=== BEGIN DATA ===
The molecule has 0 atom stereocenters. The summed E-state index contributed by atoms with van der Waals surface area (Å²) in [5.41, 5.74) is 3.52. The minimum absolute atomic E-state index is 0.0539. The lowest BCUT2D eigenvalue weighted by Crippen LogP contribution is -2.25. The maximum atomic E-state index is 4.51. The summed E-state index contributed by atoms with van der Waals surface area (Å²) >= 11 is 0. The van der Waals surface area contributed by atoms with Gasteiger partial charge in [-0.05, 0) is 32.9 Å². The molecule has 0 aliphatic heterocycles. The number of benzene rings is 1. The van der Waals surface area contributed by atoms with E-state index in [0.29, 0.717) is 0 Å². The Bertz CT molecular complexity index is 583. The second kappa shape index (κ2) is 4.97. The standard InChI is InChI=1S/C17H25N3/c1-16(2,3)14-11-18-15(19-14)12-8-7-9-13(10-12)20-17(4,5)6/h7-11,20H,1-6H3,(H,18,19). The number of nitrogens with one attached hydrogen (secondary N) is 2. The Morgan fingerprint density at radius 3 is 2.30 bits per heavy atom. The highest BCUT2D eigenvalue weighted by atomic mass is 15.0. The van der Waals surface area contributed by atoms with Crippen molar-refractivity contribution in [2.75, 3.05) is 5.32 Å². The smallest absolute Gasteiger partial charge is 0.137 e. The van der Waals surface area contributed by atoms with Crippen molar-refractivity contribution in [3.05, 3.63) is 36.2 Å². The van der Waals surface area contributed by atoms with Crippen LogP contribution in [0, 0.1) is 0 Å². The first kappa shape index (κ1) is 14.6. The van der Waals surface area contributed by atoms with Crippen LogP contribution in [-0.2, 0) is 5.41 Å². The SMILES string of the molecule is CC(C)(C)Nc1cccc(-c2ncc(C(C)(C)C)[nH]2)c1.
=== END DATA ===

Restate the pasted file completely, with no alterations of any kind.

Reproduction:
The molecule has 0 atom stereocenters. The summed E-state index contributed by atoms with van der Waals surface area (Å²) in [5.41, 5.74) is 3.52. The minimum absolute atomic E-state index is 0.0539. The lowest BCUT2D eigenvalue weighted by Crippen LogP contribution is -2.25. The maximum atomic E-state index is 4.51. The summed E-state index contributed by atoms with van der Waals surface area (Å²) >= 11 is 0. The van der Waals surface area contributed by atoms with Gasteiger partial charge in [-0.05, 0) is 32.9 Å². The molecule has 0 aliphatic heterocycles. The number of benzene rings is 1. The van der Waals surface area contributed by atoms with E-state index in [0.29, 0.717) is 0 Å². The Bertz CT molecular complexity index is 583. The second kappa shape index (κ2) is 4.97. The standard InChI is InChI=1S/C17H25N3/c1-16(2,3)14-11-18-15(19-14)12-8-7-9-13(10-12)20-17(4,5)6/h7-11,20H,1-6H3,(H,18,19). The number of nitrogens with one attached hydrogen (secondary N) is 2. The Morgan fingerprint density at radius 3 is 2.30 bits per heavy atom. The highest BCUT2D eigenvalue weighted by atomic mass is 15.0. The van der Waals surface area contributed by atoms with Crippen molar-refractivity contribution in [2.75, 3.05) is 5.32 Å². The smallest absolute Gasteiger partial charge is 0.137 e. The van der Waals surface area contributed by atoms with Crippen molar-refractivity contribution in [3.05, 3.63) is 36.2 Å². The van der Waals surface area contributed by atoms with Crippen LogP contribution in [0, 0.1) is 0 Å². The first kappa shape index (κ1) is 14.6. The van der Waals surface area contributed by atoms with Crippen LogP contribution in [-0.2, 0) is 5.41 Å². The SMILES string of the molecule is CC(C)(C)Nc1cccc(-c2ncc(C(C)(C)C)[nH]2)c1.